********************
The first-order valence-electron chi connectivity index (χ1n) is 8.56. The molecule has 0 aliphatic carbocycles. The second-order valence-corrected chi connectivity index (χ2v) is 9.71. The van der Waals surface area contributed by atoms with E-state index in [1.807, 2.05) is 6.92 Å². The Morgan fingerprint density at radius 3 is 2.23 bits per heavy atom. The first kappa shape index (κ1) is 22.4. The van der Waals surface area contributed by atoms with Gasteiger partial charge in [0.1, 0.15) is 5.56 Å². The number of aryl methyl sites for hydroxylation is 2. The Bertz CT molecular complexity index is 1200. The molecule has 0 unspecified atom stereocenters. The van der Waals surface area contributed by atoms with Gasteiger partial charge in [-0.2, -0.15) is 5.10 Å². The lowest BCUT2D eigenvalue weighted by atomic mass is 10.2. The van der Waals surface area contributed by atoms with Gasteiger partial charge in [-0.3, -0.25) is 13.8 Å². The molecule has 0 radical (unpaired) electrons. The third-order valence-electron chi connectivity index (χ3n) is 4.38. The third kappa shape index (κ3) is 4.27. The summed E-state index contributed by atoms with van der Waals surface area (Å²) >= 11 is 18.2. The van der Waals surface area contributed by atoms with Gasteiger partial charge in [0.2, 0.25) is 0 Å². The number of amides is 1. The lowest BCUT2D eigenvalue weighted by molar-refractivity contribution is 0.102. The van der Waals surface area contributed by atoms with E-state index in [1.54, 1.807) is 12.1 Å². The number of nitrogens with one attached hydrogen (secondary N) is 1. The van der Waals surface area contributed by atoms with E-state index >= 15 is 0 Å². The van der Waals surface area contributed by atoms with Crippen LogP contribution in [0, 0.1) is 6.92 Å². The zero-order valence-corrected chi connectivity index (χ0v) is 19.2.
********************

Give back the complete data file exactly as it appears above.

The first-order valence-electron chi connectivity index (χ1n) is 8.56. The molecule has 0 aliphatic carbocycles. The second-order valence-corrected chi connectivity index (χ2v) is 9.71. The van der Waals surface area contributed by atoms with E-state index in [1.807, 2.05) is 6.92 Å². The Morgan fingerprint density at radius 3 is 2.23 bits per heavy atom. The first kappa shape index (κ1) is 22.4. The van der Waals surface area contributed by atoms with Gasteiger partial charge in [0.1, 0.15) is 5.56 Å². The number of aryl methyl sites for hydroxylation is 2. The Bertz CT molecular complexity index is 1200. The molecule has 0 unspecified atom stereocenters. The van der Waals surface area contributed by atoms with Gasteiger partial charge in [-0.2, -0.15) is 5.10 Å². The lowest BCUT2D eigenvalue weighted by atomic mass is 10.2. The van der Waals surface area contributed by atoms with Gasteiger partial charge in [-0.3, -0.25) is 13.8 Å². The molecule has 0 radical (unpaired) electrons. The third-order valence-electron chi connectivity index (χ3n) is 4.38. The third kappa shape index (κ3) is 4.27. The summed E-state index contributed by atoms with van der Waals surface area (Å²) >= 11 is 18.2. The van der Waals surface area contributed by atoms with Gasteiger partial charge in [0.2, 0.25) is 0 Å². The number of amides is 1. The lowest BCUT2D eigenvalue weighted by molar-refractivity contribution is 0.102. The van der Waals surface area contributed by atoms with E-state index in [1.54, 1.807) is 12.1 Å². The number of nitrogens with one attached hydrogen (secondary N) is 1. The van der Waals surface area contributed by atoms with E-state index >= 15 is 0 Å². The van der Waals surface area contributed by atoms with Crippen LogP contribution in [0, 0.1) is 6.92 Å². The zero-order valence-corrected chi connectivity index (χ0v) is 19.2.